Andy Field. Urban Heat: Dro

Andy Field, co-director of Forest Fringe, explores the tiny mountain village of Dro, using its forests to think about how we can reimagine society from the ground up. This is part of a series of dispatches from Urban Heat – a new project exploring the future of theatre’s engagement with urban space and communities.

First published online at on 6 September, 2016.

We are walking through the mountains. The sun is hot yellow and the sky is radiantly, unrelentingly blue. There are probably too many of us on this narrow path.

We are here for Urban Heat, a project that is explicitly about cities and how we live in them and yet Dro, the place we find ourselves, is a small village lost in the Italian mountains. An unlikely place for an international arts festival and even unlikelier base for an exploration of urban life. Yet that distance is why we are here. It is intended to provide an alternative perspective. A space outside of the noise and freneticism from which to consider anew the relationship that we have to the city. This walking is in part an attempt at escape, a retreat from the urban realities that we have temporarily left behind.

And yet as we trudge noisily through the countryside it is apparent that we are totally failing to leave the city behind us. Our voices are loud and our thoughts are hectic. Our pace is unthinkingly quick and efficient. We move through the landscape not with it, focussed only our destination, as if hurrying for a meeting or attempting to make an earlier train.This is city time. Industrial time. The time of schedules and deadlines. Of alarm clocks and working weeks. We will reflect later on the anxiety that such a time induces in us. One of our local artist guides tells us that the stress of her workload in the first year of university gave her a stomach ulcer, yet now such a volume of work is for her the norm. Her body has been physically reshaped to accommodate the labour demands made upon her by the system within which she works. She has been re-rhythmed, wound up to the speed that capitalism demands.

Like so many other facets of the landscape we inhabit, time has been ravaged and exploited. Made frantic and machine-like. Distorted into a shape that suits our human desires, squeezed into a perpetual present that commodifies the past and diminishes the future. It is only in this condition that the insatiable, unsustainable borrowing of capitalism, both financial and ecological, is at all bearable. Seize the day, we are told, and we have seized it. Suffocated the future out of it.

On our walk we pick our way around the concrete skeleton of an old hydroelectric power station. The festival hub itself is housed inside other less ruined remains of the same power station, built to look like a castle so as to sit less awkwardly within the beautiful valley surrounding it. We are told that these power stations were hugely important to the young nation of Italy. Hundreds of them were built in these mountains in order to provide electricity for the whole of the country, in the process making this particular part of the new nation enormously wealthy and powerful.

Castles and power stations and power stations that look like castles. We are caught in the ruins of more than one system of power. An industrial chain of relationships connecting the rerouting of rivers to the birth of a nation. A sequence of exploitations that have led us to the brink of multiple crises; political, economic, environmental. Even in this seemingly idyllic landscape, we are stepping through the decaying remains of a dying ideology we are still trying to find an alternative to.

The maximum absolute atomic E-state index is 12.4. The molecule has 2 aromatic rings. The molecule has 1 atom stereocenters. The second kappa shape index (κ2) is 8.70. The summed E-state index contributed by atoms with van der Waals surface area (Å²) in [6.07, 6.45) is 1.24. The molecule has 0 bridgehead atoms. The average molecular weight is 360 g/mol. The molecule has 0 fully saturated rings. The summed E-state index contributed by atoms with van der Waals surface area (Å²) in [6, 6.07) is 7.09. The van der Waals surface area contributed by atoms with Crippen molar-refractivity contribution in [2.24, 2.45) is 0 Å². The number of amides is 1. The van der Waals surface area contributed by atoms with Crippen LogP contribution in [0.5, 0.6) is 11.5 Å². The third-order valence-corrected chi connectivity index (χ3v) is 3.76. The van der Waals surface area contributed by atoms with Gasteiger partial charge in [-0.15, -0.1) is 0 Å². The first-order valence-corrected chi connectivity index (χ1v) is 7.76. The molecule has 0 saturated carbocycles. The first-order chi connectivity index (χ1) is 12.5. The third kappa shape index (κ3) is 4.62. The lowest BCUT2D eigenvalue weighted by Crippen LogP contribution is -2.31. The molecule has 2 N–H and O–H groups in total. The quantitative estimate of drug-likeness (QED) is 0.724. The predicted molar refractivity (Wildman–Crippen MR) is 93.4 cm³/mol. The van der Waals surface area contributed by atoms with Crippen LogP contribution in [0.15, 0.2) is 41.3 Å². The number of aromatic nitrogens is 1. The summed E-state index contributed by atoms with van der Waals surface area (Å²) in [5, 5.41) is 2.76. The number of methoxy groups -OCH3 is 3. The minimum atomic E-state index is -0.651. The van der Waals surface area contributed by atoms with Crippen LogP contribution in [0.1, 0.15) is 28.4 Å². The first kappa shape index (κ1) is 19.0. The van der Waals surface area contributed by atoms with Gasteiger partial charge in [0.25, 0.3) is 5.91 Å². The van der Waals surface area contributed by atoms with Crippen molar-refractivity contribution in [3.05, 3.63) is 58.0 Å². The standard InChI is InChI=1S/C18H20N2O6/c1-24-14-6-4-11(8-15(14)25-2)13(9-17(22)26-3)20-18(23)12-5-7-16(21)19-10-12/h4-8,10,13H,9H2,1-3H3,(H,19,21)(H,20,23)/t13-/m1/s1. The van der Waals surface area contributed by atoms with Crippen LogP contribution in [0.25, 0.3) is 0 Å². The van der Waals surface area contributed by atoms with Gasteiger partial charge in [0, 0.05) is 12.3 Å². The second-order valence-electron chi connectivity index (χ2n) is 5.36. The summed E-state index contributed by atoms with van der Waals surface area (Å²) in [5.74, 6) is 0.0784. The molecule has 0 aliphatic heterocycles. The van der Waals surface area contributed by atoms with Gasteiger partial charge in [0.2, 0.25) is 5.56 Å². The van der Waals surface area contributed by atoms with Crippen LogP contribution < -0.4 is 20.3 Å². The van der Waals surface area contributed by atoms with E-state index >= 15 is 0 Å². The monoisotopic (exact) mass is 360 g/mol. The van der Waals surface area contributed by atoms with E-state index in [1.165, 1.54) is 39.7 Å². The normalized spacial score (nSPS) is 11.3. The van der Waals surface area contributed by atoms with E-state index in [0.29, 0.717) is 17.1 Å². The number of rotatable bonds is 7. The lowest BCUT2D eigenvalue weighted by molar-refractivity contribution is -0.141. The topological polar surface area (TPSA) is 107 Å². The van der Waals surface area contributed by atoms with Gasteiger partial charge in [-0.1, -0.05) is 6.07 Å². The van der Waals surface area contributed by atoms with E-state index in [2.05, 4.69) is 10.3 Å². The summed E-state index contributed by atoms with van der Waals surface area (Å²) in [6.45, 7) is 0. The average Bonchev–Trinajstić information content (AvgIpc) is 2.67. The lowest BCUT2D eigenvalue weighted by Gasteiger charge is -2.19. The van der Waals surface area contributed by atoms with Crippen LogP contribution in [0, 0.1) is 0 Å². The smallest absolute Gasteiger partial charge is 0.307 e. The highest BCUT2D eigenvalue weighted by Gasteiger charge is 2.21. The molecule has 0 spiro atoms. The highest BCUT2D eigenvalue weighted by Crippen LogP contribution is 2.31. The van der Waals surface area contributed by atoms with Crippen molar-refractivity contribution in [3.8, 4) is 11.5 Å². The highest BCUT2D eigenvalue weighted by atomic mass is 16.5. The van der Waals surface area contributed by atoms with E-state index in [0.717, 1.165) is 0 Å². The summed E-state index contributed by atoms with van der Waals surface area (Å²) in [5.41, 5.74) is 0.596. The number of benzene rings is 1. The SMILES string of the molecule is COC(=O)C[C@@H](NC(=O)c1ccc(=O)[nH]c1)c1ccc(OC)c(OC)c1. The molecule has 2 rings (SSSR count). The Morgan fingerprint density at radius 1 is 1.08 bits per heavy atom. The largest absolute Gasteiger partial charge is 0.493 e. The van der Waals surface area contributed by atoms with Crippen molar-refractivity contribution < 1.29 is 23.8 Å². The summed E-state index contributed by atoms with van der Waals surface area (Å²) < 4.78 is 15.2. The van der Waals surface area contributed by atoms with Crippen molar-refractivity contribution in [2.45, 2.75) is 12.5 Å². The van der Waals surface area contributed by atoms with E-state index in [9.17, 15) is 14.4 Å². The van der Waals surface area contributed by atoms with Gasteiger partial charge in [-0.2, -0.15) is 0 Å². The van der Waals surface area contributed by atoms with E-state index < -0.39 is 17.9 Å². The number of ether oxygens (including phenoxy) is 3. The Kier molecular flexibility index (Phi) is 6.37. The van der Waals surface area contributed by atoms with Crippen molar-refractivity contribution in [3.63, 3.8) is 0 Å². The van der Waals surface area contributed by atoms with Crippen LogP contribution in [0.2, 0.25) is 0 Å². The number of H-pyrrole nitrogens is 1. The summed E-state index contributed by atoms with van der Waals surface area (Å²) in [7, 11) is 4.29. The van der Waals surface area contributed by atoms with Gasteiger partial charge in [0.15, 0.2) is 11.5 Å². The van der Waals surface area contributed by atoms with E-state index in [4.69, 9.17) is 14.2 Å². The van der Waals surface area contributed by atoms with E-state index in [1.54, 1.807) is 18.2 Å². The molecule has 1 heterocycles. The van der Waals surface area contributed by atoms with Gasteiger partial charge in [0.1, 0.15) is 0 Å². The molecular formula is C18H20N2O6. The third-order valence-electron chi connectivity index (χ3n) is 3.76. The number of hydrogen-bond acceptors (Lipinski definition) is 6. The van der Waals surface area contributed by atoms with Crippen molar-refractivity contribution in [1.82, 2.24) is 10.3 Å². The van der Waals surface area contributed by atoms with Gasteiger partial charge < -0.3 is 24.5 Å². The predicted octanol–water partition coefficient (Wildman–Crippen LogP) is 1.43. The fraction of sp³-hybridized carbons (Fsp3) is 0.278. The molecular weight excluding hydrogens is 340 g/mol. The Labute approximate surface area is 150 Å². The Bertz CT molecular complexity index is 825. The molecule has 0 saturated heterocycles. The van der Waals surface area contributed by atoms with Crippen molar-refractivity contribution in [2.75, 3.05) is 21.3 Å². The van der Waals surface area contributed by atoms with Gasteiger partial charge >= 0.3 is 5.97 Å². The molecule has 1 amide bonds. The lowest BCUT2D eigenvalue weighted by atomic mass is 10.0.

We walk deeper into the trees. Mottled sun breaks through the leaves. We spread out, partially by design and partially by accident. The conversation thins. The space between us begins to allow the landscape to break through. We bleed into the world around us.

This kind of engagement with landscape is an engagement with deeper notions of time than those we are conventionally accustomed to. Our guides tell us about the way in which local people in the valley would carefully tend the fruit trees and vines, not for their own benefit but for the benefit of their children and grandchildren. Care devoted to a future beyond your own lifetime. Things are grown that the grower will never see bear fruit. I’m reminded of Katie Paterson’s Future Library Project; the thousand trees growing in a forest outside Oslo to make an anthology of books in a hundred years’ time, books that are being written now but won’t be published until that point, long after the authors themselves have died.

Perhaps this retreat from human time, in walking and in art, can enable a reordering of our world such that we no longer prioritise people and their concerns above all else. A posthumanism, that attempts to go beyond fuzzy We Are The World platitudes and actually properly explore what it means to consider ourselves as part of the natural world and to forge new, more sustainable modes of co-existence with it. To think how a forest thinks.

And considering how tied to the exploitation of the nonhuman world our present political ideologies are, perhaps the most effective way we have of unpicking them is by reordering our relationship to that nonhuman world in this way. A remaking of society and its politics quite literally from the ground up. From the grass roots. Sous les paves, la plage. After all, natural world is perhaps the most aggressive disregarder of national borders we currently have.

The walk ends at a lake and we throw ourselves into it. Ice cold mountain water. We are a long way from London, the location of the next city lab, and yet I hope we will carry this journey into the wild with us as we return to a more conventionally urban space. As a reminder of the natural world’s value as both an artistic collaborator and political ally in the unpicking of the worst excesses of our current system.